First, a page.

In November 2012 we offered this article to stimulate discussion about an important assumption of our democracy. As time has passed and terrorist outrage once more stalks our streets should we put more effort into defining and defending our freedom of speech? Freedom of speech is restricted by perceptions of abuse and hatred but have those restrictions gone too far? Are some groups taking unfair advantage of our tolerance? What do you think?
When we asked after the health of democracy in Wye we might have very well asked about the instruments that ensure its vitality. One of the principal insurances of democracy is the freedom of expression – of which freedom of speech is one aspect – and, like apple pie we all agree that it is good. However, and this is where the trouble begins, we all have reservations and surround our support with caveats. The main caveat is that we should not exhort others to kill and murder – that seems right and in a democratic society we leave decisions about death and killing to our democratic representatives. That seems tautological. If democracy has an insurance against tyranny in the freedom of expression how can we achieve democracy without full freedom of expression? That, even without an extreme example, is a problem. We walk on eggshells when it comes to race and religion and those issues are, as ever, major causes of conflict and a threat to security. The other no-go area is that of privacy of the individual, for which our laws against libel and scandal act as reasonable bulwarks. Reasonable, that is, until they become protections for unacceptable abuse of power and what kind of abuse can we cover up under the cloak of private life?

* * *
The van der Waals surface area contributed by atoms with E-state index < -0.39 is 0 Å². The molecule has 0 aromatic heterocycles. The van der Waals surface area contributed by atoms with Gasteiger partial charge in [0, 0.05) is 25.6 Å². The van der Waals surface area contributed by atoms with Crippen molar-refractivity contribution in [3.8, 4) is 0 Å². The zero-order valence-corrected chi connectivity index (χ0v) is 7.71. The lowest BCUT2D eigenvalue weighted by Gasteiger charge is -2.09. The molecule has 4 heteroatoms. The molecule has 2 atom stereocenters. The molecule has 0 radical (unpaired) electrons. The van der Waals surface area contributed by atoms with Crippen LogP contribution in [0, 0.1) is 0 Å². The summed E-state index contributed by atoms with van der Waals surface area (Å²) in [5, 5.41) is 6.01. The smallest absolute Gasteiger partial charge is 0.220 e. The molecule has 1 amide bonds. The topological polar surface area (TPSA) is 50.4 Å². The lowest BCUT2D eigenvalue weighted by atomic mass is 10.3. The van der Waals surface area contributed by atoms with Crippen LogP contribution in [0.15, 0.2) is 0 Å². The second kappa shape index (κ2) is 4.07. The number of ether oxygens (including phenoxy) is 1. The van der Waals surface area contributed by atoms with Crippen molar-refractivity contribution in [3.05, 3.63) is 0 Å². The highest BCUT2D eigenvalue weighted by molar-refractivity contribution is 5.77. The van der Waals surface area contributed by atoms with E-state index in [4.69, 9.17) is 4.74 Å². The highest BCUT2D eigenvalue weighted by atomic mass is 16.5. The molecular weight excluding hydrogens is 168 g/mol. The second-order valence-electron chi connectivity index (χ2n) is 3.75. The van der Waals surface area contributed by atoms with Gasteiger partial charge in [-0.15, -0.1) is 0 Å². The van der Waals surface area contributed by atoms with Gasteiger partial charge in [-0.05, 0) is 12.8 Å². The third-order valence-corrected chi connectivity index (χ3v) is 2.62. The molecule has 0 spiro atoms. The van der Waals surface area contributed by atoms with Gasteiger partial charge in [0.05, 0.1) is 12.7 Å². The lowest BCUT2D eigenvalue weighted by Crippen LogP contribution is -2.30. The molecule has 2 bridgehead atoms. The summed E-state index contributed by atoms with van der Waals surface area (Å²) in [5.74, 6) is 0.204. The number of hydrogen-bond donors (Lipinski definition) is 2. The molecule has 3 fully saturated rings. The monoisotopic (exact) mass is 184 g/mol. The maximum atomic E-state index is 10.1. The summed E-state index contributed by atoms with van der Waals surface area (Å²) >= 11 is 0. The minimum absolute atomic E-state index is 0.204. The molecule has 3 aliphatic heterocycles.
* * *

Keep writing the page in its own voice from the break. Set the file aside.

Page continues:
As Lord Justice Leveson issues his findings on the press and its regulation it will not only be the newspapers that will show concern over the future of the sixth estate – new citizen journalism is already a sufficient thorn in the side of the powerful that it’s censorship is only just around the corner. One only has to run a local website for a few months to experience the reactions to open debate.
BBC: Viewpoints: Should the press be regulated? http://www.bbc.co.uk/news/20466955